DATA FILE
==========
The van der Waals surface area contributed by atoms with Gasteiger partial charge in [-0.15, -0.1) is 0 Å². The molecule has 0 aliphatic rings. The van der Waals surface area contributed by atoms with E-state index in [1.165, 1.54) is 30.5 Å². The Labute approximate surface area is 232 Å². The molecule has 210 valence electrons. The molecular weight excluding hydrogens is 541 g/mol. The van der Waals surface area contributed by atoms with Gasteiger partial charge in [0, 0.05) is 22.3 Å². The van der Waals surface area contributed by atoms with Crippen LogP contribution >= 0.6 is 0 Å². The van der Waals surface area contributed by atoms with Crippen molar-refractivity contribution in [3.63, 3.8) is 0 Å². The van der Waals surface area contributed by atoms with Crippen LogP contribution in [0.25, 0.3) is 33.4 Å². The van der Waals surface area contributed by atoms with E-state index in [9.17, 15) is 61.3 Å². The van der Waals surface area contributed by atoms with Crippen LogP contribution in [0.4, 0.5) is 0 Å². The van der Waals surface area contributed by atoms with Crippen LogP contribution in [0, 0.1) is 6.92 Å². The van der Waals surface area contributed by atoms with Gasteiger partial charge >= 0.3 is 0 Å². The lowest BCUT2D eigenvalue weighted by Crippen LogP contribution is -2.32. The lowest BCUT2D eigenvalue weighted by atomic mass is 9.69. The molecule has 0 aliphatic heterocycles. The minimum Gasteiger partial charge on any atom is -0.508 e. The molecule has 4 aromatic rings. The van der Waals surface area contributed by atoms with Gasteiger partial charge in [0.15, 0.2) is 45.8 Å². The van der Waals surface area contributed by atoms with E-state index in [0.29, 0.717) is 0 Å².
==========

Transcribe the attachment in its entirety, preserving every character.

The van der Waals surface area contributed by atoms with Gasteiger partial charge in [-0.15, -0.1) is 0 Å². The molecule has 0 aliphatic rings. The van der Waals surface area contributed by atoms with E-state index in [1.165, 1.54) is 30.5 Å². The Labute approximate surface area is 232 Å². The molecule has 210 valence electrons. The molecular weight excluding hydrogens is 541 g/mol. The van der Waals surface area contributed by atoms with Gasteiger partial charge in [0, 0.05) is 22.3 Å². The van der Waals surface area contributed by atoms with Crippen LogP contribution >= 0.6 is 0 Å². The van der Waals surface area contributed by atoms with Crippen molar-refractivity contribution in [3.63, 3.8) is 0 Å². The van der Waals surface area contributed by atoms with Crippen LogP contribution in [0.25, 0.3) is 33.4 Å². The van der Waals surface area contributed by atoms with E-state index in [9.17, 15) is 61.3 Å². The van der Waals surface area contributed by atoms with Crippen LogP contribution in [0.4, 0.5) is 0 Å². The van der Waals surface area contributed by atoms with Crippen LogP contribution in [0, 0.1) is 6.92 Å². The van der Waals surface area contributed by atoms with Gasteiger partial charge >= 0.3 is 0 Å². The lowest BCUT2D eigenvalue weighted by Crippen LogP contribution is -2.32. The lowest BCUT2D eigenvalue weighted by atomic mass is 9.69. The molecule has 0 aliphatic heterocycles. The minimum Gasteiger partial charge on any atom is -0.508 e. The molecule has 4 aromatic rings. The van der Waals surface area contributed by atoms with Gasteiger partial charge in [0.15, 0.2) is 45.8 Å². The van der Waals surface area contributed by atoms with E-state index in [0.29, 0.717) is 0 Å².